“Sometime around noon, for I still had not the capacity for counting the Gear Shifts to tell time, I found myself hopelessly lost in the candle lit warrens below the Arcadian Convent. After what felt like hours of switchbacks and dead ends, I began to panic and surrendering to my fears fell into the first open door I found, unintentionally interrupting the work of a lovely scribe occupied with quite the longest scroll I had ever seen. I vainly attempted to salvage what was left of my pride, and after dusting myself off politely asked where I might find the Mother Superior’s offices. The girl continued to work as if I were not there. Before I could make my inquiry again, this time perhaps in a more desperate timbre, a gentle, but firm hand grasped my shoulder and a voice somewhere near my navel said, “We really shouldn’t disturb her.”


Each of the 16 artist printed silver prints in Crowd (comes as a two-book set with Shadows of the Dream) is accompanied by a poem by Latvian artist Misha Gordin. Each book in the set is bound with multiple leather in-lays that echo back to early European livre d’artiste design.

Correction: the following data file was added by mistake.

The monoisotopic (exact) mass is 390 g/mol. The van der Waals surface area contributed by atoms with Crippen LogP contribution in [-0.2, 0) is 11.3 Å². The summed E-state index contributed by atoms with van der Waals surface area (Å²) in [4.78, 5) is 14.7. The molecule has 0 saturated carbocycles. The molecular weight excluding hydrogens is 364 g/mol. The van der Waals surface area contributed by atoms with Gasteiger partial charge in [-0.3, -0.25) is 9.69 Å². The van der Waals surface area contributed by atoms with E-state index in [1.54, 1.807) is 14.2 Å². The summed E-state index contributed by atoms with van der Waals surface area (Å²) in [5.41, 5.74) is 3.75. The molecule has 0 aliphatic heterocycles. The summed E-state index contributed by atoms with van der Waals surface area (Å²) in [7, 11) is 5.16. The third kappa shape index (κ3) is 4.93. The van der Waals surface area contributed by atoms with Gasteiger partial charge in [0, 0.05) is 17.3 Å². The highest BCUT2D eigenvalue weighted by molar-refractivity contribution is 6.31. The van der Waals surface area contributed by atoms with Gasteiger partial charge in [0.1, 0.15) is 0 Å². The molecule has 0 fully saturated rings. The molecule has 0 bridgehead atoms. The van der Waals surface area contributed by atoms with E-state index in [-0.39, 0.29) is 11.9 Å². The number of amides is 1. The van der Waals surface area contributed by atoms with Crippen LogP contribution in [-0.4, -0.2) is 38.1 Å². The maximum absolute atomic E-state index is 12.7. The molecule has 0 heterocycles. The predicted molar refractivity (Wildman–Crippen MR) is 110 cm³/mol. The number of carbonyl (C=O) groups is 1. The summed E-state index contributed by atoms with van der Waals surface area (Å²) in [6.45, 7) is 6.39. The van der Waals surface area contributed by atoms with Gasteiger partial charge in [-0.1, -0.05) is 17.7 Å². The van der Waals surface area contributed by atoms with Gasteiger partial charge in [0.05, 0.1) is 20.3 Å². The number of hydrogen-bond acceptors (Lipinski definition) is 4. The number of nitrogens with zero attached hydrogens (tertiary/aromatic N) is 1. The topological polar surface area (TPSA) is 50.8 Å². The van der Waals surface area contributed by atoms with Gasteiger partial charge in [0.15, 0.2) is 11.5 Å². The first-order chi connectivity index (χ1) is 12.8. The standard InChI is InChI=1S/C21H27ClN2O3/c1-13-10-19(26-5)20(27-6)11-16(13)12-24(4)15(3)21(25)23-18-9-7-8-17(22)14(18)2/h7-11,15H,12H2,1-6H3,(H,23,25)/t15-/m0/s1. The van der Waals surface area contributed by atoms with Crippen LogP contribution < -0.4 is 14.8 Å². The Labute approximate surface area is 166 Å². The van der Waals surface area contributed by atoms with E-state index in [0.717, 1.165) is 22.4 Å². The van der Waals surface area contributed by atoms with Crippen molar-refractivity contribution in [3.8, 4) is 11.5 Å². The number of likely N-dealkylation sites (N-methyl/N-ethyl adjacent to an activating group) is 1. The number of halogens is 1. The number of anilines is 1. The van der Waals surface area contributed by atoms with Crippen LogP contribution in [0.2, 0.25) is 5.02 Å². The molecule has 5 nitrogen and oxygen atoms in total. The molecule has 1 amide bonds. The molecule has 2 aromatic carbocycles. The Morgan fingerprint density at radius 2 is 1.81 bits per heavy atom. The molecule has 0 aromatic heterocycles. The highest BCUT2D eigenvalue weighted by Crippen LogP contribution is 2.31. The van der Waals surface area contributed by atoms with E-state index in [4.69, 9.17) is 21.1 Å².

In a unity of dream and reality
From the darkest corners of the heart
Like a shadow from the murky past
Emerges a call for a lonely prayer.


Photo LA 2013

January 11, 2013 § Leave a comment

We hope you will join us in Santa Monica at PHOTO LA opening next week.

During this year’s PHOTO LA 21st Editions is sponsoring lectures by Josephine Sacabo and Meg Partridge.

On Saturday, January 19th from 11:30am – 1:00pm, filmmaker and Director of the Imogen Cunningham Trust, Meg Partridge will speak about her father, Rondal Partridge, his work and his seventy-plus years making a living as a working photographer. Rondal Partridge is the son of Imogen Cunningham and his mentors and colleagues included Ansel Adams, Dorothea Lange and Edward Weston. The talk will feature Rondal’s recent project with 21st Editions: The Symmetry of Endeavor.


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From The Journal of Contemporary Photography Volume VI, 2003, “Catany in the Heart of His Preferences” by Pierre Borhan